University of Texas at Austin

Archive for the ‘Drugs’ Category


Monday, October 1, 2012

Bench to Bedside: Translational Science

Pictured are Kelly Daniels, Christopher Frei, assistant professor, and Julieta Scalo

Pictured are Kelly Daniels, Christopher Frei, assistant professor, and Julieta Scalo

It takes an average of 24 years for a discovery in a scientist’s laboratory to become a medication at a patient’s bedside.

To speed up that process, the College of Pharmacy at The University of Texas at Austin and three other University of Texas System institutions have begun a Translational Science Ph.D. program to spur communication between the basic scientist and the physician and points in between.

“This program will lead to well-trained
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Friday, June 22, 2012

Research Roundup: Spring 2012

We’ve rounded up some of the research highlights of the spring 2012 semester at The University of Texas at Austin.

utresearch_fb5One piece of news, growing support for a medical school at the university, isn’t exactly current research, but it could lead to vast research opportunities in health and medicine for years to come.

Noteworthy research included authoritative reports on the process of hydro-fracturing in mining natural gas, water resources in the important food-producing regions of California’s Central Valley and the Great Plains,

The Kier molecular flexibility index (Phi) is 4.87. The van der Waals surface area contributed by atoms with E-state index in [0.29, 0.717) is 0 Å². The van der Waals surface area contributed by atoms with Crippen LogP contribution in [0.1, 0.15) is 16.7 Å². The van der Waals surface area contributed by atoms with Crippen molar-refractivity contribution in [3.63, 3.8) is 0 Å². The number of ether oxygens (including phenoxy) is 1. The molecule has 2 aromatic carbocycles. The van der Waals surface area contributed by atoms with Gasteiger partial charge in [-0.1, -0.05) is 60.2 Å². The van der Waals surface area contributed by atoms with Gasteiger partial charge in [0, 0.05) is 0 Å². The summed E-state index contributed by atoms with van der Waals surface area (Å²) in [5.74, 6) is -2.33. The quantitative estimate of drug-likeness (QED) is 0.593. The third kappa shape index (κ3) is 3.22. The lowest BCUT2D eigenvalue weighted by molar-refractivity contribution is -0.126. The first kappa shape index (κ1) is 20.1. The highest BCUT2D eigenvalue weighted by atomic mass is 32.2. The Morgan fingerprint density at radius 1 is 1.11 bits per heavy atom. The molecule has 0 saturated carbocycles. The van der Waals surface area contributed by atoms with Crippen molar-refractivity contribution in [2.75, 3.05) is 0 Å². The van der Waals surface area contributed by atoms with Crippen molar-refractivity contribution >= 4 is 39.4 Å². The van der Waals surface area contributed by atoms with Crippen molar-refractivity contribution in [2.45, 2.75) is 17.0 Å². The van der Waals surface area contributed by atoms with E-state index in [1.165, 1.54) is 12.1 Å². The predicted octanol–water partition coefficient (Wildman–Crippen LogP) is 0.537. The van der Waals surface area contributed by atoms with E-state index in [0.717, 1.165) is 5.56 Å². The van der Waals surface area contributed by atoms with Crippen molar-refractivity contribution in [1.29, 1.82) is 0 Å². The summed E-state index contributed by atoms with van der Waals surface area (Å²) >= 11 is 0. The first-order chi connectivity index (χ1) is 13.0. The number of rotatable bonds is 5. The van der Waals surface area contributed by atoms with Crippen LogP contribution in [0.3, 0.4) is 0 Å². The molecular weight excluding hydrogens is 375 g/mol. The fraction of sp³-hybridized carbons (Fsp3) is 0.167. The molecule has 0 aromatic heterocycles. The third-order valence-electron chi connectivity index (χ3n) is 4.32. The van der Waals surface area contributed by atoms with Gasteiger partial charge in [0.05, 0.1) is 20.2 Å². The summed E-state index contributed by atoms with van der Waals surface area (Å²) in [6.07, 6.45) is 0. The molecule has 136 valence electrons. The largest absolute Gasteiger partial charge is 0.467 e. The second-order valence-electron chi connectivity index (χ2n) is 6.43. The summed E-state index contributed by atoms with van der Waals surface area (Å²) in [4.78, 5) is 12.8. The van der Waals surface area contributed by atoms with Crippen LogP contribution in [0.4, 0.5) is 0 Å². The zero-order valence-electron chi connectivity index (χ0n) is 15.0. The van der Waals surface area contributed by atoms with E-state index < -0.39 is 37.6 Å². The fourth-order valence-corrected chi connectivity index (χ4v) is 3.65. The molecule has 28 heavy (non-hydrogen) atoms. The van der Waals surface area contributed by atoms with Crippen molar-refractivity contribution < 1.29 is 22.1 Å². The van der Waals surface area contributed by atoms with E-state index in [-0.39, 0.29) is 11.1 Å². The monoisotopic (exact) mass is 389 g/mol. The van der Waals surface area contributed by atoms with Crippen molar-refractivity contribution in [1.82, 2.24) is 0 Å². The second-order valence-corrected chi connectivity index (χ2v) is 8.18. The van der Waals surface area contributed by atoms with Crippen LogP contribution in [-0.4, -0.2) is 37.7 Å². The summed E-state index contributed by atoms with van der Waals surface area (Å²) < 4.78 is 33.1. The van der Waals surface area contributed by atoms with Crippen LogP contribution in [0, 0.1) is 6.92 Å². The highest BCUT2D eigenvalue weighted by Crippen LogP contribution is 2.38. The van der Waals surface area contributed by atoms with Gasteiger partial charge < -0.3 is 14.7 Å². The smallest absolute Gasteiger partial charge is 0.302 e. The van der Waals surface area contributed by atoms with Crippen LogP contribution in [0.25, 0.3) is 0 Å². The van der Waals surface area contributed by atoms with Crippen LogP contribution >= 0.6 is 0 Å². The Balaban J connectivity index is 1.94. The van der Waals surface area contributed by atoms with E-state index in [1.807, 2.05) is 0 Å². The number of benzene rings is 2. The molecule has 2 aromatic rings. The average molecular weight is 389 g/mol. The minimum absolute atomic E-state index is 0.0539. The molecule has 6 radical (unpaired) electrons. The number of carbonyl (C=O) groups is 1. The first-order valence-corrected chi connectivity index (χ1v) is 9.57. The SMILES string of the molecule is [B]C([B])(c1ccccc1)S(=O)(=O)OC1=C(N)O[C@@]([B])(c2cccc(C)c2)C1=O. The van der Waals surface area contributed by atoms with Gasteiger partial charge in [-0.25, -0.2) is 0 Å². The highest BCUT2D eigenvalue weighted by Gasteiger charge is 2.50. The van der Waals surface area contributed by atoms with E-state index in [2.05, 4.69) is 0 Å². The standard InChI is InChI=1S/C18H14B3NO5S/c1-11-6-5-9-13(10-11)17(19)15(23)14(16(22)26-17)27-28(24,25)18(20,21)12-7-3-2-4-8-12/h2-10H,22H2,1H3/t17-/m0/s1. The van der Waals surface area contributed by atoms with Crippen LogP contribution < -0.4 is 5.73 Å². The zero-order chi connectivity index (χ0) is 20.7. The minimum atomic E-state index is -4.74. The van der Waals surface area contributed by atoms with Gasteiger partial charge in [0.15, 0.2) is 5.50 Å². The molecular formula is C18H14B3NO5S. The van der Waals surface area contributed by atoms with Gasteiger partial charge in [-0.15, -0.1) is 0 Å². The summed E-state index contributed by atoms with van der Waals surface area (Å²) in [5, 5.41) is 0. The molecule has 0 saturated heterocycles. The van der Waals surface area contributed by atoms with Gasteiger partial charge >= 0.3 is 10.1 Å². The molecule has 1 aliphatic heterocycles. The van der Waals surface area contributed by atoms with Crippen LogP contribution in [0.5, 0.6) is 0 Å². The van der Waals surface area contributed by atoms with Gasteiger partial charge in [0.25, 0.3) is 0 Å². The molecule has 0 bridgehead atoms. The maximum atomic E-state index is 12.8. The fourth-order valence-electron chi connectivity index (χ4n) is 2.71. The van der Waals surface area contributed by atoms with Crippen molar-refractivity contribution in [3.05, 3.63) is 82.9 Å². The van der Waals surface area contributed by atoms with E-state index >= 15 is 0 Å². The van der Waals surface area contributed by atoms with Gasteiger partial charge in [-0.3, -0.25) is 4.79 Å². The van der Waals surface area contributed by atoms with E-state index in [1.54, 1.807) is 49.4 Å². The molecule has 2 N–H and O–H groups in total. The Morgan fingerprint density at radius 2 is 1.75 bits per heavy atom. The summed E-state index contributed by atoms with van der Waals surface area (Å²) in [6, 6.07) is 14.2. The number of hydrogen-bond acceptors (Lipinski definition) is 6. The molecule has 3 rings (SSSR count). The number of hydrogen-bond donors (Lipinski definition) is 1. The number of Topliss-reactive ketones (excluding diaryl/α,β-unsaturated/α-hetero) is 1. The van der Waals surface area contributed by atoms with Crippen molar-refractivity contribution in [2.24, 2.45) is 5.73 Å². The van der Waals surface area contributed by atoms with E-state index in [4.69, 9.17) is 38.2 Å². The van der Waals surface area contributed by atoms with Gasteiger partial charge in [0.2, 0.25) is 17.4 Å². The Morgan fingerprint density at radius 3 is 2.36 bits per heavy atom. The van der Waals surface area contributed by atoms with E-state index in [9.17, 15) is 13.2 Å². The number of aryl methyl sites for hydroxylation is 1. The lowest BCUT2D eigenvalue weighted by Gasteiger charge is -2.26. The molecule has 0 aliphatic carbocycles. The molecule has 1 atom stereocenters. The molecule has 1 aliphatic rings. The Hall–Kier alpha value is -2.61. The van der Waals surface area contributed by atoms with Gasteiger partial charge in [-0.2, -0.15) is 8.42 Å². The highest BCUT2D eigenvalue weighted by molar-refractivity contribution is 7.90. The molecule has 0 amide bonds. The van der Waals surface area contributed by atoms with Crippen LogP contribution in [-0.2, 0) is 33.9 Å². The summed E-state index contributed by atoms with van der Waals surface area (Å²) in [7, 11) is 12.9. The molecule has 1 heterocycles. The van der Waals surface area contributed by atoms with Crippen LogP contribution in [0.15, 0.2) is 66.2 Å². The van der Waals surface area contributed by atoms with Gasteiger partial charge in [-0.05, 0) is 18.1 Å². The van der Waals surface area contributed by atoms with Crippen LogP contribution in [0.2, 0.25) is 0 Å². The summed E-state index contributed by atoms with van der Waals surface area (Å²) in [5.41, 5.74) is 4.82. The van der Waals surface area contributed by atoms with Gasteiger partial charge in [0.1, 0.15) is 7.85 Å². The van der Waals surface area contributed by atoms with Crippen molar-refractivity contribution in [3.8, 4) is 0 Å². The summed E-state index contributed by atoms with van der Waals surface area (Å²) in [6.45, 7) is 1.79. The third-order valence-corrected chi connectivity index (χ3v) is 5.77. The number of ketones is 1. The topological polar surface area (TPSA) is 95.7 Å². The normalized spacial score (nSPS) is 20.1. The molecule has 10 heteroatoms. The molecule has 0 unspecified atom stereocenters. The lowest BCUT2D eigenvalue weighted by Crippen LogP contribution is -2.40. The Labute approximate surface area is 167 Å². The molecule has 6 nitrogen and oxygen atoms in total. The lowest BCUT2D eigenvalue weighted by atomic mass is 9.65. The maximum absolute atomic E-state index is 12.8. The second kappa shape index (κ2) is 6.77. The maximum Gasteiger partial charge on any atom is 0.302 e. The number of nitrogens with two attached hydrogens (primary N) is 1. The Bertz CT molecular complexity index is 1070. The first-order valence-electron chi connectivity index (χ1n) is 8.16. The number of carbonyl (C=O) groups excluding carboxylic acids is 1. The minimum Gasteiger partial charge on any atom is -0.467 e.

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Monday, January 30, 2012

After decrease, meth use rising again

Use of methamphetamines is on the rise nationally after a decrease a few years ago, according to university researchers.

Use of meth dropped significantly in 2007 and 2008 after laws limiting the availability of pseudoephedrine went into effect made it much harder to obtain key ingredients.

Jane Maxwell, a senior research scientist in the School of Social Work at The University of Texas at Austin, is concerned that programs to help people addicted to methamphetamines continues.

Jane Maxwell, a senior research scientist in the School of Social Work at The University of Texas at Austin, is concerned that programs to help people addicted to methamphetamines continues.

However, indicators of meth use – reported
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